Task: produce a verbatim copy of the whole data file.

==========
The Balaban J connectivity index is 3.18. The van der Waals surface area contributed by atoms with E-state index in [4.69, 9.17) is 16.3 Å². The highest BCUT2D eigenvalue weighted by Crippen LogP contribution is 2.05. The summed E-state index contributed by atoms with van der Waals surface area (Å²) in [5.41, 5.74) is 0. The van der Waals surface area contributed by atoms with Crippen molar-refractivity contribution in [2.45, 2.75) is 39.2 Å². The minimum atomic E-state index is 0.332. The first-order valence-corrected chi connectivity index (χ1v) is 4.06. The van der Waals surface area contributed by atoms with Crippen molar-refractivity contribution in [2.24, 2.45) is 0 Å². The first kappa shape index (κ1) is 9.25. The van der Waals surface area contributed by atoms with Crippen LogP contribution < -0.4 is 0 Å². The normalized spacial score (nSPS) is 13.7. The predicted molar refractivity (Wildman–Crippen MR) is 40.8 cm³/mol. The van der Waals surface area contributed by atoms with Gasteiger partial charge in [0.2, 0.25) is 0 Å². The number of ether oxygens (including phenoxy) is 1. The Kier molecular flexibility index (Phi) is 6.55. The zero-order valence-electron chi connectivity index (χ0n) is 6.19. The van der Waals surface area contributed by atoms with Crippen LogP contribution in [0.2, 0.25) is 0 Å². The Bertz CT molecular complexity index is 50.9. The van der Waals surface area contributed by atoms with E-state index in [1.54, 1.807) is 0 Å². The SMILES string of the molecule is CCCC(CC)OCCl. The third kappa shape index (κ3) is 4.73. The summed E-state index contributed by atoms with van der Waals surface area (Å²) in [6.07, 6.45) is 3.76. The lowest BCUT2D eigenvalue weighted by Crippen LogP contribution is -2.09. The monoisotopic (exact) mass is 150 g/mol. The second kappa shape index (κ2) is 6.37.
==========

The Balaban J connectivity index is 3.18. The van der Waals surface area contributed by atoms with E-state index in [4.69, 9.17) is 16.3 Å². The highest BCUT2D eigenvalue weighted by Crippen LogP contribution is 2.05. The summed E-state index contributed by atoms with van der Waals surface area (Å²) in [5.41, 5.74) is 0. The van der Waals surface area contributed by atoms with Crippen molar-refractivity contribution in [2.45, 2.75) is 39.2 Å². The minimum atomic E-state index is 0.332. The first-order valence-corrected chi connectivity index (χ1v) is 4.06. The van der Waals surface area contributed by atoms with Crippen molar-refractivity contribution in [2.24, 2.45) is 0 Å². The first kappa shape index (κ1) is 9.25. The van der Waals surface area contributed by atoms with Crippen LogP contribution < -0.4 is 0 Å². The normalized spacial score (nSPS) is 13.7. The predicted molar refractivity (Wildman–Crippen MR) is 40.8 cm³/mol. The van der Waals surface area contributed by atoms with Gasteiger partial charge in [0.2, 0.25) is 0 Å². The number of ether oxygens (including phenoxy) is 1. The Kier molecular flexibility index (Phi) is 6.55. The zero-order valence-electron chi connectivity index (χ0n) is 6.19. The van der Waals surface area contributed by atoms with Crippen LogP contribution in [0.2, 0.25) is 0 Å². The Bertz CT molecular complexity index is 50.9. The van der Waals surface area contributed by atoms with E-state index in [1.54, 1.807) is 0 Å². The SMILES string of the molecule is CCCC(CC)OCCl. The third kappa shape index (κ3) is 4.73. The summed E-state index contributed by atoms with van der Waals surface area (Å²) in [6.07, 6.45) is 3.76. The lowest BCUT2D eigenvalue weighted by Crippen LogP contribution is -2.09. The monoisotopic (exact) mass is 150 g/mol. The second kappa shape index (κ2) is 6.37.